21 April 2017

Not Papered Over

My Mirror column:

New Delhi Times depicts an Indian media threatened by the growing nexus of business and politics — thirty years ago.

Shashi Kapoor and Sharmila Tagore in New Delhi Times (1986)
In Ramesh Sharma’s New Delhi Times, a Delhi-based news editor called Vikas Pande (Shashi Kapoor) is caught in a communal riot in his hometown of Ghazipur. Being driven to safety in a police jeep, he jumps out to rescue a photojournalist friend being accosted on the street. Back in the quiet of the Circuit House room, the photojournalist Anwar (played by theatre director MK Raina) tells Vikas that he’d come to shoot a photoessay on opium smuggling, but on hearing of a riot, took his camera and jumped into the fray: “Mazaa aa gaya!

Tumhe riot mein mazaa aata hai?” Vikas chastises him. “Amaa miyaan,” drawls Anwar, “You know what I’m saying! You get a good story, I get some good photographs: what else?” Vikas looks disturbed. He says: “You know, Anwar, sometimes I feel a strange fear – that we professional journalists simply bypass the real tragedy of whatever we’re covering. We don’t even feel it.” Anwar looks up gravely, his veneer of easy cynicism gone. “We used to feel it,” he says. “When it happened once in a while, we felt it very deeply. But now, now that it is an everyday spectacle, we feel nothing at all.”

New Delhi Times (1986) was an early portrait of the Indian media: how the growing nexus between business and politics threatened its independence. Although it won Sharma the Indira Gandhi award for the Best First Film, and Shashi Kapoor his only National Award for Best Actor, it was then seen as political hot stuff, and Doordarshan chickened out of screening it at the last minute. So much water has flown under the bridge since that Sharma’s chilling expose now doesn’t make us bat an eyelid. As Anwar puts it: “Now that it is an everyday spectacle, we feel nothing at all.”

There are other ways in which the film hasn’t aged well: Louis Banks’ background score is incongruous, and the pace often laboured. Several sequences – a hotel striptease (the plump dancer is a nicely realistic ‘80s touch), or black and white freeze frames interrupting a riot – might now seem so overused as to make your eyes glaze over.

But the strength of New Delhi Times, based on a script by Gulzar, is its web of believable characters, each one a type that somehow steers clear of seeming a caricature. And while real-life versions of these exist even today, the difference thirty years make is apparent. The urbane English-speaking editor in 1986 smokes a pipe constantly, but remembers being taught by a Maulvi saab and retains close links to his well-off UP origins. His nationalist father (AK Hangal) is still a respected figure in Ghazipur, even if his clear-eyed view of local politics makes him cognizant that their honouring him is a way of coopting him. Vikas’s genteel lawyer wife Nisha (Sharmila Tagore) fights dowry death cases but also – an Indian Mrs Dalloway – arranges the flowers herself. Jagannath Poddar, the newspaper owner (Manohar Singh) is happy to entertain a rising politician at home, but feels no need to kowtow to him in the paper.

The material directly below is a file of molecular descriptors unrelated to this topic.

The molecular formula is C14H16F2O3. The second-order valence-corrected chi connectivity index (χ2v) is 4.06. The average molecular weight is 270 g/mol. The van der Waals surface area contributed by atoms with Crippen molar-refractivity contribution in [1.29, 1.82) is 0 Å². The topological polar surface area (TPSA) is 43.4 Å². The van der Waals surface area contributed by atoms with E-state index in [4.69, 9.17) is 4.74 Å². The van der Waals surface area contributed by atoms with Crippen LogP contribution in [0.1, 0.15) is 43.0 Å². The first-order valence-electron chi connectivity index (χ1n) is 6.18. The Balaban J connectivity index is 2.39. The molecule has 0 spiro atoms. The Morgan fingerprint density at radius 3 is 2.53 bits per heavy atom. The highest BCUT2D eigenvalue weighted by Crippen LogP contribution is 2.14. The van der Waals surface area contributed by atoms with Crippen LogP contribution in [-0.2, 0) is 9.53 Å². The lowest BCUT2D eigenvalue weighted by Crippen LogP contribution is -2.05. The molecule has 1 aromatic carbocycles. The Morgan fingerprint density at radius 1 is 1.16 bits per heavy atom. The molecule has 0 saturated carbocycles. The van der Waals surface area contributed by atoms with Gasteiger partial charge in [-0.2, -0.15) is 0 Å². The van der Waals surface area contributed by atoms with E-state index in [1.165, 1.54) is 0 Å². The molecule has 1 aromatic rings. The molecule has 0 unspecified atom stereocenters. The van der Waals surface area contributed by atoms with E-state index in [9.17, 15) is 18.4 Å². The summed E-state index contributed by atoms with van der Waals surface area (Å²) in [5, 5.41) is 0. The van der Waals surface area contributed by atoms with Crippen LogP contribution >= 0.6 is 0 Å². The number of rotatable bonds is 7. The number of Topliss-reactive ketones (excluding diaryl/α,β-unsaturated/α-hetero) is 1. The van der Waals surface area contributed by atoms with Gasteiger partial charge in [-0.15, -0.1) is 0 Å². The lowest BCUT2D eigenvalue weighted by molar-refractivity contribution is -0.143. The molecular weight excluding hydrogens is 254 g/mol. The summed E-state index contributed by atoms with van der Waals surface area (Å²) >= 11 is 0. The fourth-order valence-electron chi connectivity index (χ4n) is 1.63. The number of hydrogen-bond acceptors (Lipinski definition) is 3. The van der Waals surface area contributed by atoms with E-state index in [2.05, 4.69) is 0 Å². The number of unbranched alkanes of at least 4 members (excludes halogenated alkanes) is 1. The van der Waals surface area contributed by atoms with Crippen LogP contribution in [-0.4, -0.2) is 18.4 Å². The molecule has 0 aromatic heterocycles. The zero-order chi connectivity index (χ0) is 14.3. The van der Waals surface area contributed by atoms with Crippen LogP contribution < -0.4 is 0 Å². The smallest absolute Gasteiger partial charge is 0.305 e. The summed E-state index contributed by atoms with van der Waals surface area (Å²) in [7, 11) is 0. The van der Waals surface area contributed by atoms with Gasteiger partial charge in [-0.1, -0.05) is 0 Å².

Vikas Pande also seems from another age because of his fearlessness-—which today might be called naivety. Even after being roughed up by unidentified men, threatened by anonymous callers and having his house cat gorily killed, Pande can tell his employers that management has no right to interfere in editorial decisions. Where does this strength come from? From his belief that another paper will gladly print his piece, and his skills are valued enough for him to keep his job.

The film is clear that a fearless journalist like Vikas Pande can only thrive while there are still men like Jagannath Poddar, who not only has the financial clout to run a paper, but also the moral fibre to not treat the media as equivalent to other forms of moneymaking.

Baaki sab vyopaar hai, vyopaar ki tarah chalta rahta hai. Is akhbaar ko main dharam maankar chalaata hoon. (The rest is business, it runs like businesses do. This newspaper I treat as my religion.)”

But generational change is afoot: Poddar’s son Jugal (Kulbhushan Kharbanda) wants Vikas’s hot-button allegations off the front page, and tries to tempt him off the paper with a new magazine to edit. And while the film does not focus on it, in the Hindi heartland, the rot has long set in: “If we publish the headlines as we see them,” the local Ghazipur editor laughs wryly, “our paper supplies may suddenly dwindle, or our press shut down.”

The Ghazipur editor may not be out and about in a curfew, but Vikas Pande will be escorted into town in a police jeep – not just because of who he is, but who his father is. While not making that the centre of its politics, New Delhi Times seems inherently aware of how networks of privilege, old and new, cocoon its club-going, squash-playing protagonists. It is the poor chowkidar, the bike-riding young reporter, the Scheduled Caste MLA who die unsung deaths. The honest bourgeois hero suffers profound disillusionment, but no palpable losses.

But Sharma’s film also points the way to our present. At one tense moment, Vikas meets his immediate boss, who laughs off any real threat to an eminent journalist like him. Vikas looks unconvinced. “Anything can happen now. These people can do anything.” he says. That may or may not have been true in 1986, but it does seem true now.


Published in Mumbai Mirror, 16 Apr 2017

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